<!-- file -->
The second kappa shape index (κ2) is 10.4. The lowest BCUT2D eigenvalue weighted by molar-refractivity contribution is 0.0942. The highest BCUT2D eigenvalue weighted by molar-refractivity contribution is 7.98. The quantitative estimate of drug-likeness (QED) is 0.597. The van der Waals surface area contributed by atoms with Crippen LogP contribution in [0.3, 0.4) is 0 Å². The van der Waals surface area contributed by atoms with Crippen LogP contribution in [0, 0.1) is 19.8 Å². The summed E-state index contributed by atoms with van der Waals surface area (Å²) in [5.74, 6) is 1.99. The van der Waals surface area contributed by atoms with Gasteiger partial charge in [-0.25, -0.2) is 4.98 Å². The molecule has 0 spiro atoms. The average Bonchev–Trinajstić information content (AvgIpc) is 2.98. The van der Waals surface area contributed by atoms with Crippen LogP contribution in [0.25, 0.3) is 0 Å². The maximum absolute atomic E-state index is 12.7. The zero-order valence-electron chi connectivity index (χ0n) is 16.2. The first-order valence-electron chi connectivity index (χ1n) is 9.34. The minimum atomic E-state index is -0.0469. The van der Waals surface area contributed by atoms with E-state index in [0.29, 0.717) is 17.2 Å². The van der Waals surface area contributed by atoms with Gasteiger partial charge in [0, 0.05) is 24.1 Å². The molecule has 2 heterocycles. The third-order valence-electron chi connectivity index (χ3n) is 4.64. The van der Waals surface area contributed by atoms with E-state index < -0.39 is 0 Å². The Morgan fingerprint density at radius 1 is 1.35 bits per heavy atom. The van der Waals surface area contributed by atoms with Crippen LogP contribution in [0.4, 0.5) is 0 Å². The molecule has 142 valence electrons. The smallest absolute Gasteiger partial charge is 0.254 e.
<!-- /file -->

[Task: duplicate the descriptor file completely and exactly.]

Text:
The second kappa shape index (κ2) is 10.4. The lowest BCUT2D eigenvalue weighted by molar-refractivity contribution is 0.0942. The highest BCUT2D eigenvalue weighted by molar-refractivity contribution is 7.98. The quantitative estimate of drug-likeness (QED) is 0.597. The van der Waals surface area contributed by atoms with Crippen LogP contribution in [0.3, 0.4) is 0 Å². The van der Waals surface area contributed by atoms with Crippen LogP contribution in [0, 0.1) is 19.8 Å². The summed E-state index contributed by atoms with van der Waals surface area (Å²) in [5.74, 6) is 1.99. The van der Waals surface area contributed by atoms with Gasteiger partial charge in [-0.25, -0.2) is 4.98 Å². The molecule has 0 spiro atoms. The average Bonchev–Trinajstić information content (AvgIpc) is 2.98. The van der Waals surface area contributed by atoms with Crippen LogP contribution in [0.25, 0.3) is 0 Å². The maximum absolute atomic E-state index is 12.7. The zero-order valence-electron chi connectivity index (χ0n) is 16.2. The first-order valence-electron chi connectivity index (χ1n) is 9.34. The minimum atomic E-state index is -0.0469. The van der Waals surface area contributed by atoms with E-state index in [0.29, 0.717) is 17.2 Å². The van der Waals surface area contributed by atoms with Gasteiger partial charge in [0, 0.05) is 24.1 Å². The molecule has 2 heterocycles. The third-order valence-electron chi connectivity index (χ3n) is 4.64. The van der Waals surface area contributed by atoms with E-state index < -0.39 is 0 Å². The Morgan fingerprint density at radius 1 is 1.35 bits per heavy atom. The van der Waals surface area contributed by atoms with Crippen LogP contribution in [0.4, 0.5) is 0 Å². The molecule has 142 valence electrons. The smallest absolute Gasteiger partial charge is 0.254 e.